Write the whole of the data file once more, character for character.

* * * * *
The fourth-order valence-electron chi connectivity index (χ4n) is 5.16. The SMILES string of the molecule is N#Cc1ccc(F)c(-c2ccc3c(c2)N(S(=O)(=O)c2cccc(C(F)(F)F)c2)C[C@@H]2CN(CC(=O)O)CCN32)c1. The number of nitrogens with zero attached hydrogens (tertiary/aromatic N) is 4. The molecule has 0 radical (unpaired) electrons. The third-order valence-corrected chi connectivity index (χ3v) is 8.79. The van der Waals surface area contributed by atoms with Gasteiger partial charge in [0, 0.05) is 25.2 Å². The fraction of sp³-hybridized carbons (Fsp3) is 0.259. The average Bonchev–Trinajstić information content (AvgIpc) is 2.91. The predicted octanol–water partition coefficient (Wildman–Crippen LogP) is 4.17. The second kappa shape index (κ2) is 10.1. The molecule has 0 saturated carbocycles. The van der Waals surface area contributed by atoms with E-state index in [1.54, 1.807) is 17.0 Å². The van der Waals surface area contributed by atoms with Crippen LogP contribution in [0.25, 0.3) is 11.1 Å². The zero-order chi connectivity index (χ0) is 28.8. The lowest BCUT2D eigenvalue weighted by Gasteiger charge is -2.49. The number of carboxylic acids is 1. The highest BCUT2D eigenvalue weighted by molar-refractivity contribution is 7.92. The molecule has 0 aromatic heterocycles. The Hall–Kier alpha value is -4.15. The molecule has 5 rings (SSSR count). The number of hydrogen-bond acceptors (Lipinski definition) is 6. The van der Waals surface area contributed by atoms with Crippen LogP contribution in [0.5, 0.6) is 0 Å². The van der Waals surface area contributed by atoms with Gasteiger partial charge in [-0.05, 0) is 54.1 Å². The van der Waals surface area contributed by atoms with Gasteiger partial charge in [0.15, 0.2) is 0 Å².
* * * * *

The fourth-order valence-electron chi connectivity index (χ4n) is 5.16. The SMILES string of the molecule is N#Cc1ccc(F)c(-c2ccc3c(c2)N(S(=O)(=O)c2cccc(C(F)(F)F)c2)C[C@@H]2CN(CC(=O)O)CCN32)c1. The number of nitrogens with zero attached hydrogens (tertiary/aromatic N) is 4. The molecule has 0 radical (unpaired) electrons. The third-order valence-corrected chi connectivity index (χ3v) is 8.79. The van der Waals surface area contributed by atoms with Gasteiger partial charge in [0, 0.05) is 25.2 Å². The fraction of sp³-hybridized carbons (Fsp3) is 0.259. The average Bonchev–Trinajstić information content (AvgIpc) is 2.91. The predicted octanol–water partition coefficient (Wildman–Crippen LogP) is 4.17. The second kappa shape index (κ2) is 10.1. The molecule has 0 saturated carbocycles. The van der Waals surface area contributed by atoms with E-state index in [1.54, 1.807) is 17.0 Å². The van der Waals surface area contributed by atoms with Crippen LogP contribution in [0.25, 0.3) is 11.1 Å². The zero-order chi connectivity index (χ0) is 28.8. The lowest BCUT2D eigenvalue weighted by Gasteiger charge is -2.49. The number of carboxylic acids is 1. The highest BCUT2D eigenvalue weighted by molar-refractivity contribution is 7.92. The molecule has 0 aromatic heterocycles. The Hall–Kier alpha value is -4.15. The molecule has 5 rings (SSSR count). The number of hydrogen-bond acceptors (Lipinski definition) is 6. The van der Waals surface area contributed by atoms with Crippen LogP contribution in [0.5, 0.6) is 0 Å². The van der Waals surface area contributed by atoms with Gasteiger partial charge in [-0.05, 0) is 54.1 Å². The van der Waals surface area contributed by atoms with Gasteiger partial charge in [0.15, 0.2) is 0 Å².